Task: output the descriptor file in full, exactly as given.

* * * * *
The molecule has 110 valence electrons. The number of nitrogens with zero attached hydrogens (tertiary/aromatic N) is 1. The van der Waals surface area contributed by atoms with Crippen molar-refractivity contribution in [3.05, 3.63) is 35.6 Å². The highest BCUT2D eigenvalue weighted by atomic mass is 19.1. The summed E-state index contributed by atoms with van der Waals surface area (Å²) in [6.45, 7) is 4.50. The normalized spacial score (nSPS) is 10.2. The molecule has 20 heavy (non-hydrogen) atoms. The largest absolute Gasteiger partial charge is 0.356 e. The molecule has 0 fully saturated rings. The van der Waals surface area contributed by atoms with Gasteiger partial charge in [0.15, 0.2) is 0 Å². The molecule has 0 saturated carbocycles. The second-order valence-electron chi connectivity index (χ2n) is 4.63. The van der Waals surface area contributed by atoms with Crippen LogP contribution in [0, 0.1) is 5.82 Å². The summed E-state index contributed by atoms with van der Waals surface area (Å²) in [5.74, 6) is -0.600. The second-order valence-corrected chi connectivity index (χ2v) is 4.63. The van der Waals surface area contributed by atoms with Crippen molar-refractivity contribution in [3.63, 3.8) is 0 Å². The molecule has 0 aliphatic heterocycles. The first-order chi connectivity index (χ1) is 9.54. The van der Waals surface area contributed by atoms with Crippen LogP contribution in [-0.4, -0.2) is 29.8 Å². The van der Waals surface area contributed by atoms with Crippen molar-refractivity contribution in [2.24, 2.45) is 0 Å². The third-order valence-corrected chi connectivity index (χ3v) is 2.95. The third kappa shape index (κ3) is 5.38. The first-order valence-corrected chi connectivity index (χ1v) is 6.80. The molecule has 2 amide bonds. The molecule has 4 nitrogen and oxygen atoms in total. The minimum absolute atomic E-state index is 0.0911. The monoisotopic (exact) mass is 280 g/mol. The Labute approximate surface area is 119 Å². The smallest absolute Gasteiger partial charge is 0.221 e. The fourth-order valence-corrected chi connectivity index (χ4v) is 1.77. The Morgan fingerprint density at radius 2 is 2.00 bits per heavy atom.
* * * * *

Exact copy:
The molecule has 110 valence electrons. The number of nitrogens with zero attached hydrogens (tertiary/aromatic N) is 1. The van der Waals surface area contributed by atoms with Crippen molar-refractivity contribution in [3.05, 3.63) is 35.6 Å². The highest BCUT2D eigenvalue weighted by atomic mass is 19.1. The summed E-state index contributed by atoms with van der Waals surface area (Å²) in [6.45, 7) is 4.50. The normalized spacial score (nSPS) is 10.2. The molecule has 20 heavy (non-hydrogen) atoms. The largest absolute Gasteiger partial charge is 0.356 e. The molecule has 0 fully saturated rings. The van der Waals surface area contributed by atoms with Gasteiger partial charge in [0.15, 0.2) is 0 Å². The molecule has 0 saturated carbocycles. The second-order valence-electron chi connectivity index (χ2n) is 4.63. The van der Waals surface area contributed by atoms with Crippen LogP contribution in [0, 0.1) is 5.82 Å². The summed E-state index contributed by atoms with van der Waals surface area (Å²) in [5.74, 6) is -0.600. The second-order valence-corrected chi connectivity index (χ2v) is 4.63. The van der Waals surface area contributed by atoms with Crippen molar-refractivity contribution in [3.63, 3.8) is 0 Å². The molecule has 0 aliphatic heterocycles. The first-order chi connectivity index (χ1) is 9.54. The van der Waals surface area contributed by atoms with Crippen LogP contribution in [-0.4, -0.2) is 29.8 Å². The van der Waals surface area contributed by atoms with Crippen molar-refractivity contribution in [2.24, 2.45) is 0 Å². The third-order valence-corrected chi connectivity index (χ3v) is 2.95. The third kappa shape index (κ3) is 5.38. The first-order valence-corrected chi connectivity index (χ1v) is 6.80. The molecule has 2 amide bonds. The molecule has 4 nitrogen and oxygen atoms in total. The minimum absolute atomic E-state index is 0.0911. The monoisotopic (exact) mass is 280 g/mol. The Labute approximate surface area is 119 Å². The smallest absolute Gasteiger partial charge is 0.221 e. The fourth-order valence-corrected chi connectivity index (χ4v) is 1.77. The Morgan fingerprint density at radius 2 is 2.00 bits per heavy atom.